Articles about field studies sometimes (but not always unfortunately) contain coordinates delimiting the boundaries of the field study. What if you want to view those boundaries in e.g., Google Earth? In other words, how to create a polygon layer based on point coordinates? Let’s explore some ways to do this in QGIS. Note that all plug-ins mentioned below are either part of the QGIS core, or can be downloaded with the plug-in manager.
First step is to convert those coordinates to a point file. The easiest way, I think, is to simply enter the coordinates in a spreadsheet, especially if the coordinates come in DM (degrees and minutes) or in DMS (degrees, minutes and seconds). For the examples below, I am assuming you have already entered the coordinates in a spreadsheet, and converted to decimal degrees.
Step 1. Coordinates to a vector point layer
The next step is to convert your spreadsheet to a point file. In QGIS you have two easy options, the Add delimited text layer plug-in or the XY tool plug-in.
Add delimited text layer
Save your spreadsheet as a comma delimited text file (csv) Then, use the ‘Add delimited text layer’ plug-in (see Figure 1) to create a point layer. Note that if you want to keep the point layer, you need to save it.
With the XY tool, you can import the spreadsheet directly. The tool supports both Excel and Libre/OpenOffice spreadsheets. If installed, you can find the plugin under the Vector menu. As you can see, the plugin includes various options for import and export of attribute tables.
Step 2. Point to polygon file
Depending on the desired output, there are various options to convert a point file to a polygon file.
The Delaunay triangulation polygons can be created with the function of the same name under menu Vector | Geometry Tools. Note that the order of the points is not important as all points are connected to each other. The result shows all borders possible by connecting the given points.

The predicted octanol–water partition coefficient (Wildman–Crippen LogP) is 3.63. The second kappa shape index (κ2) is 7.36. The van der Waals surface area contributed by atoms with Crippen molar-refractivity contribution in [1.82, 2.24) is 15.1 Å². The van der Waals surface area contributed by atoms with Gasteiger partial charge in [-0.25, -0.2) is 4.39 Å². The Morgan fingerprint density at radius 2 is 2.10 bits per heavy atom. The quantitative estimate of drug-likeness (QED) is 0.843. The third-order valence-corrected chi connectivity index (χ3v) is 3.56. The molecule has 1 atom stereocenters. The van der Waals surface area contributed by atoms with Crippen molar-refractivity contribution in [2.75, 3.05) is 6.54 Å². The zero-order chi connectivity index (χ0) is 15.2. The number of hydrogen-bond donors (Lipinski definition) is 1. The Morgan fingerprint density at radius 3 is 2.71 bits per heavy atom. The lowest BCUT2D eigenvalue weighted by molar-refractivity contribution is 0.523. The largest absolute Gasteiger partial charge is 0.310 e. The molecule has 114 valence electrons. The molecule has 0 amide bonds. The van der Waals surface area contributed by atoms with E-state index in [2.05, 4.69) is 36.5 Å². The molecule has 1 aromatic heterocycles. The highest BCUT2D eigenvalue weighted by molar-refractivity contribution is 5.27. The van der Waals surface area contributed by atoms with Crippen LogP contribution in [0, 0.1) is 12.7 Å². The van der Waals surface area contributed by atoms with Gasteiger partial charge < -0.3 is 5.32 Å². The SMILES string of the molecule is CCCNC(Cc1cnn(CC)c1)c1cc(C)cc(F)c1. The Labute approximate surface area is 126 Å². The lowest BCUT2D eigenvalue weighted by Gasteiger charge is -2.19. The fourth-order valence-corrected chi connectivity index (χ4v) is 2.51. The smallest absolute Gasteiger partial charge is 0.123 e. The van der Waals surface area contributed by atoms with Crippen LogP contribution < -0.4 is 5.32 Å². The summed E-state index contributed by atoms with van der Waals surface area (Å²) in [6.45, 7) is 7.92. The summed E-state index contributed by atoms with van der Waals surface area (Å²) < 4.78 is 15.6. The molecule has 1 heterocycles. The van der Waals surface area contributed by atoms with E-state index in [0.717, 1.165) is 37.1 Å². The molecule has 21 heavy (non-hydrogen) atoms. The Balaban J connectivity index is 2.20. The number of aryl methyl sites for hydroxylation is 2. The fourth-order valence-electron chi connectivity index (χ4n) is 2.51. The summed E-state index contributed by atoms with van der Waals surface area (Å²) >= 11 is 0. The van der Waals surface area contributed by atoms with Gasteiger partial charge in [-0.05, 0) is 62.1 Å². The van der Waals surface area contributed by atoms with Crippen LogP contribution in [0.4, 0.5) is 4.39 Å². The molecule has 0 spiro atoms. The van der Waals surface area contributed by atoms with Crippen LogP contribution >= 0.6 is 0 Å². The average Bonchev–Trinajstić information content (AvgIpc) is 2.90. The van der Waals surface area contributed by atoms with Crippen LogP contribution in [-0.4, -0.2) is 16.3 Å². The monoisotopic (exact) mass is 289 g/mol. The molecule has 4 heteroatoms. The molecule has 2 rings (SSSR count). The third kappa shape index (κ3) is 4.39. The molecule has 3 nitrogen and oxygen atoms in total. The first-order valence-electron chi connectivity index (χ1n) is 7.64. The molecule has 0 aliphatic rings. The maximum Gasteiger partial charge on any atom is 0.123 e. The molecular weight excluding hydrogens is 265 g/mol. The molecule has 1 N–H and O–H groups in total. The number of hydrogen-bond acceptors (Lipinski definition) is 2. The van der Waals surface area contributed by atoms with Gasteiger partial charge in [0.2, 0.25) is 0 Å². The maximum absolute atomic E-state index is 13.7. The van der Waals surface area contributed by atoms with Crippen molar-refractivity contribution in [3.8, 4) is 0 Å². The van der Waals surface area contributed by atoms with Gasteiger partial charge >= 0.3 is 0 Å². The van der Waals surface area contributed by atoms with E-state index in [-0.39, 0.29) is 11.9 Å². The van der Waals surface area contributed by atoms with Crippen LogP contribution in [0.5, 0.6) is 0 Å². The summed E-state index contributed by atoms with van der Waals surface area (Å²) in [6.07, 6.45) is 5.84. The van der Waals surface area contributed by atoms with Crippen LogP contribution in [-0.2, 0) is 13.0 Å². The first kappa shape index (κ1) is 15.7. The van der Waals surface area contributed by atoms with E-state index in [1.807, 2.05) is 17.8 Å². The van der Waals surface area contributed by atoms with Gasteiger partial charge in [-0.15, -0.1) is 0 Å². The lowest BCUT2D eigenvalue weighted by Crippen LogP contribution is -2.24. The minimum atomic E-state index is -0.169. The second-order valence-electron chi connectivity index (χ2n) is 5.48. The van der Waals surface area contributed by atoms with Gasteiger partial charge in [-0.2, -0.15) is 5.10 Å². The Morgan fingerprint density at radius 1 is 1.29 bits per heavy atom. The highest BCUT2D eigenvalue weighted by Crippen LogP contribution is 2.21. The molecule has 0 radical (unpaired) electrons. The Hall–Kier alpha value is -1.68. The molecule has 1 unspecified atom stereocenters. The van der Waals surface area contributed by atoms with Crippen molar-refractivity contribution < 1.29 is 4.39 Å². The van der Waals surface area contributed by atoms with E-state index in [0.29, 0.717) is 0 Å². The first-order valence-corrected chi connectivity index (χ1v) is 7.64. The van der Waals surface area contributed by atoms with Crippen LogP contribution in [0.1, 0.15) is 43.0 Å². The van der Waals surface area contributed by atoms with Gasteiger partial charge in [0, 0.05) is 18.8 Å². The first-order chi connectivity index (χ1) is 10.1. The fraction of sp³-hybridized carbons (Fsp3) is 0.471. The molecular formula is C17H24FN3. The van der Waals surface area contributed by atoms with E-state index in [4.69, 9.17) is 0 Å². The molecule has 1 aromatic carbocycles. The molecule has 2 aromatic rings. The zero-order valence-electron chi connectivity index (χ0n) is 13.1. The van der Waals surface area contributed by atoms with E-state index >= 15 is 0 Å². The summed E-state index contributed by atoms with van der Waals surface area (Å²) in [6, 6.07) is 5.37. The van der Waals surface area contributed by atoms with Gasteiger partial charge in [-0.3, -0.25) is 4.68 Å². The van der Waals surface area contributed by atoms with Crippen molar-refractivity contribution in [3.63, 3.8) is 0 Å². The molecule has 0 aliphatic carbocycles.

The Convex hull can be created with the function Convex hull(s) under the menu Vector | Geoprocessing tools | convex hull). It is the smallest convex set containing all points. You can see it as a rubber band wrapped around the “outside” points. This makes this function suitable if you have only two points (of the diagonally opposing corners of a rectangle).
To capture irregular areas, you need (1) ordered points, and (2) a way to connect these points to a boundary. The first part, you will have to take care of – the tool assumes that the points are ordered. The second part can be done by the Points2One plug-in.
The figure below shows what happens if your points are not in the right order.
Another way to do this is using SAGA GIS. SAGA is available from within QGIS via the Sextante toolbox. Unlike the methods above, you need an intermediate step, in which you convert the points to a line. This line is in turn converted to a polygon.
You can convert the points to a line vector layer with the Convert points to line function. As you can see in the screenshot below, you’ll need to add an extra column to your table to populate the field Separate by…. This will tell SAGA which points form a line together. This allows you to create multiple lines. However, in our case, we want all points to be connected by one line only. So you need to add a column and fill all rows with the same value (e.g., 1).
Step 3. Save the layer
And the last step is the easiest… save the layer in whatever format you like. You want to check out the location of the study area in Google Earth? Save the polygon as a kml file and you should be good to go.
See here a post how to do this in GRASS GIS.